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Research Data Management: Creative Commons License

What is a Creative Commons (CC) License

Creative Commons or CC licenses are the most widely used open licenses. As the name suggests, a CC license makes it possible for the creator of a work (that is in copyright) to share their work with others and give permission to others about the re-use of that work under copyright law. CC licenses give everyone - from individual creators to large companies and institutions - a simple, standardized way to grant copyright permissions to their creative work.

CC licenses are copyright licenses, and depend on the existence of copyright to work. CC licenses are legal tools that creators and other rights holders can use to offer certain usage rights to the public, while reserving other rights. Those who want to make their work available to the public for limited kinds of uses while preserving their copyright may want to consider using CC licenses. Others who want to reserve all of their rights under copyright law should not use CC licenses.

Creative Commons supports a culture of sharing. Using CC licenses can be an effective way of encouraging sharing and reuse within an online community. CC licenses thus enable collaboration, growth, and generosity in a variety of formats / media.

Creative Commons licenses exist within a framework of copyright and they form part of a spectrum of rights outlined below:

Source: Making sense of The Spectrum Of Rights.

Types of CC Licenses

Here see outlined the different types of CC licenses. Each license will require certain terms and conditions. These terms are noted in the infographic.

Example: If you apply the most permissive CC license to a work - CC BY - this will mean that other researchers using it must do the following:

  1. They can copy and publish the work
  2. They must provide attribution of the work i.e. cite it
  3. They can use it commercially
  4. They are free to modify and adapt it (edits & changes)
  5. They can also change the type of license for any adaptions they have made to of the work. Note they cannot change the license type which you applied to the original work, only to the edits, adaptations which they have subsequently made to it when they select a CC option for the work.

This work is licensed under CC BY SA 3.0 by Fotor. Source here.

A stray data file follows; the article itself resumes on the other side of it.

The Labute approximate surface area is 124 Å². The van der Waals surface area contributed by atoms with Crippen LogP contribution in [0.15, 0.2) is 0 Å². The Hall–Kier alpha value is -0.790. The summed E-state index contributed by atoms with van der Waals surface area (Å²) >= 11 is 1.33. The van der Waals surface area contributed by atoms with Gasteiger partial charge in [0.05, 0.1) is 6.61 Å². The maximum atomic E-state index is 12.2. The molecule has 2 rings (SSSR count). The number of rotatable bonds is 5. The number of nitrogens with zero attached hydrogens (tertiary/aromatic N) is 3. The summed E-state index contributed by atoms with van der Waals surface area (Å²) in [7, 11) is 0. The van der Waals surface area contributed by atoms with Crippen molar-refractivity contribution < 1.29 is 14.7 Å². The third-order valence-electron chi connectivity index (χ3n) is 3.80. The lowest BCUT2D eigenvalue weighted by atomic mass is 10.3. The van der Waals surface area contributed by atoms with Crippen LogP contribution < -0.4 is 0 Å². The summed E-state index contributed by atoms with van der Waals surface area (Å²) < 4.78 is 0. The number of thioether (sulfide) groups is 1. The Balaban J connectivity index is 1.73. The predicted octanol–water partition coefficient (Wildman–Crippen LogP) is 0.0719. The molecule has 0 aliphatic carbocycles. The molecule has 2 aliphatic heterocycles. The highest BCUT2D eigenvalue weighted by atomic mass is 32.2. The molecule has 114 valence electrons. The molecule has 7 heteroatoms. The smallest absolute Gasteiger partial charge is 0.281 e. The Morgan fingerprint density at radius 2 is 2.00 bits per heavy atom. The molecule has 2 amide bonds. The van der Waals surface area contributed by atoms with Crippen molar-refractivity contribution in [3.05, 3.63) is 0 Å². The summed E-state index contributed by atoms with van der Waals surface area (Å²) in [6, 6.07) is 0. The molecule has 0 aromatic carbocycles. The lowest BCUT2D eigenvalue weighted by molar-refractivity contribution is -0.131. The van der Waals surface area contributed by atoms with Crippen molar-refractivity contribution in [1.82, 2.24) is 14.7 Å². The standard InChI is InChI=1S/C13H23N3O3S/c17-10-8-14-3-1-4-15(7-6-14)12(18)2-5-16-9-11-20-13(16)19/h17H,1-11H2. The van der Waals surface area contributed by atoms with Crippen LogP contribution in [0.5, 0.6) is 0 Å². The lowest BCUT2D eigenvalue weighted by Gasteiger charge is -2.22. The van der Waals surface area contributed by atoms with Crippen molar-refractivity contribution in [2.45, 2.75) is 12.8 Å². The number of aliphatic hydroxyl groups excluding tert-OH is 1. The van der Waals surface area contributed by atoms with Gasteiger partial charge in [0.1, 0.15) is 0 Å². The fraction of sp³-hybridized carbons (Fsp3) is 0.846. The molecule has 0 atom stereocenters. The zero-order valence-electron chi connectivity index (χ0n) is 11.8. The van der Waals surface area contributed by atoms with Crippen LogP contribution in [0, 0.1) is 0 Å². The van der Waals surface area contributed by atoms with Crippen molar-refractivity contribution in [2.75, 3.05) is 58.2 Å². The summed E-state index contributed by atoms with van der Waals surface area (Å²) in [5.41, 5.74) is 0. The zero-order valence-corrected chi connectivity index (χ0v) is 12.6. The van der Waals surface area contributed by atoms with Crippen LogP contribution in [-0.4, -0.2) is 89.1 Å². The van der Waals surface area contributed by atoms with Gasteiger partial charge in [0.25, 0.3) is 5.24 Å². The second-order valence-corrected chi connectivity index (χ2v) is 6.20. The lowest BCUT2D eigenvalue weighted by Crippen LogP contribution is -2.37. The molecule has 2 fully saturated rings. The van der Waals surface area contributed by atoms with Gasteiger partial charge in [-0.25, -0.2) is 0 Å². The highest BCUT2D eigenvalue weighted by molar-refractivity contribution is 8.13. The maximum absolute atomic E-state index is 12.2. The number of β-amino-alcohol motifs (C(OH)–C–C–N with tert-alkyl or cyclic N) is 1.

Creative Commons License Explained

CC License - Most Restrictive or Least Restrictive Options?

For many researchers unfamiliar with CC licenses, the choice may appear bewildering. All those letters, symbols and rules attached to each license! Do you fully understand what is meant by the terms and conditions attached to each license type? If not, fear not. The below table provides a very useful summary of the different CC licenses, starting with the most permissive to the least permissive. Permissive, in this case, meaning that more things can be done with the work e.g. copied, communicated, adapted, changed, tweaked, used perhaps commercially. 

  • CC licenses with the fewest letters (CC BY) will be the most permissive and least restrictive option.
  • The CC licenses with the most letters (CC BY-NC-ND) will be the most restrictive and least permissive option.
  • As you add further letters to your CC license, you are increasing the restrictions on the license.
  • Make sure you choose the right license for your work! How accommodating or restrictive do you wish to be?

This infographic below provides the terms of use for each of the CC licenses, indicating what you can and can't do if you use a CC licensed work:

This work is licensed under CC BY SA 3.0 by Fotor. Source here.

Creative Commons Activities

Here are some very useful and engaging resources, if you wish to further test your knowledge of CC licenses! These resources were created at Cambridge University.

Introduction to Creative Commons licenses. This is an interactive resource focused on CC licenses. The resource will cover what Creative Commons is, the elements that make up CC licenses and how they can be applied to your work. The resource will finish with a short quiz, which will involve matching resources with the most suitable license to test your knowledge. 

Play the Creative Commons Card GameThis simple card game allows you to introduce the concept of building a Creative Commons license to learners. It also offers them a chance to think about what the different components mean and how they can be used to create a bespoke license.

Both resources (created and amended by Claire Sewell & Amy Theobald) have been issued with CC licenses. See above URLs for further information.